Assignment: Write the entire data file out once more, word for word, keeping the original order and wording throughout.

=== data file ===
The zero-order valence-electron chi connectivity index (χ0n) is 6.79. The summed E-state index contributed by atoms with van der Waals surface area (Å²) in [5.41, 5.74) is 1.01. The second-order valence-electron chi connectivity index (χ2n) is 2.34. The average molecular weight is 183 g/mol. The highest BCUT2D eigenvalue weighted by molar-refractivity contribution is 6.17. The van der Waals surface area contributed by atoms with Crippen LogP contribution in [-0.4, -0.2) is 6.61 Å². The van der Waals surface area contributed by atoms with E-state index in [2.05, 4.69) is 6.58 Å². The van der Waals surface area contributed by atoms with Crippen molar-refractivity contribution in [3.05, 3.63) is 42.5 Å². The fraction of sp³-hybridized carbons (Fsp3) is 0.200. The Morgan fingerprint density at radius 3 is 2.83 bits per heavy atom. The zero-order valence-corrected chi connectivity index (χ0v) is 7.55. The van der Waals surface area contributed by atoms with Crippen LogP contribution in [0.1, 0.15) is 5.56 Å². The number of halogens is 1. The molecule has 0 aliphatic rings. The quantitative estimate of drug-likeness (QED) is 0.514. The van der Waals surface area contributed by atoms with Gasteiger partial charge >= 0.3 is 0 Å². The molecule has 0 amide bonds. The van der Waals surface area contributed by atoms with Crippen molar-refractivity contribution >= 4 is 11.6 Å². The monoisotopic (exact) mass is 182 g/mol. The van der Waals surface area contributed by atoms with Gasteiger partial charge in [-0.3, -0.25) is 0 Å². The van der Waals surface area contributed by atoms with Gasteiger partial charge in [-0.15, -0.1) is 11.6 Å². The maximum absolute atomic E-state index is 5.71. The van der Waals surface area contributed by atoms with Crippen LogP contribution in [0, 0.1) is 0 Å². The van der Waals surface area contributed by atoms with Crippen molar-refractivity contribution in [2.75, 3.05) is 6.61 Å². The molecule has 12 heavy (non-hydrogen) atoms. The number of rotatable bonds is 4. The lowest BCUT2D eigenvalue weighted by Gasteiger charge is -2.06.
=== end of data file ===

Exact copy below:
The zero-order valence-electron chi connectivity index (χ0n) is 6.79. The summed E-state index contributed by atoms with van der Waals surface area (Å²) in [5.41, 5.74) is 1.01. The second-order valence-electron chi connectivity index (χ2n) is 2.34. The average molecular weight is 183 g/mol. The highest BCUT2D eigenvalue weighted by molar-refractivity contribution is 6.17. The van der Waals surface area contributed by atoms with Crippen LogP contribution in [-0.4, -0.2) is 6.61 Å². The van der Waals surface area contributed by atoms with E-state index in [2.05, 4.69) is 6.58 Å². The van der Waals surface area contributed by atoms with Crippen molar-refractivity contribution in [3.05, 3.63) is 42.5 Å². The fraction of sp³-hybridized carbons (Fsp3) is 0.200. The Morgan fingerprint density at radius 3 is 2.83 bits per heavy atom. The zero-order valence-corrected chi connectivity index (χ0v) is 7.55. The van der Waals surface area contributed by atoms with Crippen LogP contribution in [0.1, 0.15) is 5.56 Å². The number of halogens is 1. The molecule has 0 aliphatic rings. The quantitative estimate of drug-likeness (QED) is 0.514. The van der Waals surface area contributed by atoms with Gasteiger partial charge >= 0.3 is 0 Å². The molecule has 0 amide bonds. The van der Waals surface area contributed by atoms with Crippen molar-refractivity contribution >= 4 is 11.6 Å². The monoisotopic (exact) mass is 182 g/mol. The van der Waals surface area contributed by atoms with Gasteiger partial charge in [-0.3, -0.25) is 0 Å². The van der Waals surface area contributed by atoms with Gasteiger partial charge in [-0.15, -0.1) is 11.6 Å². The maximum absolute atomic E-state index is 5.71. The van der Waals surface area contributed by atoms with Crippen LogP contribution in [0, 0.1) is 0 Å². The van der Waals surface area contributed by atoms with Crippen molar-refractivity contribution in [2.75, 3.05) is 6.61 Å². The molecule has 12 heavy (non-hydrogen) atoms. The number of rotatable bonds is 4. The lowest BCUT2D eigenvalue weighted by Gasteiger charge is -2.06.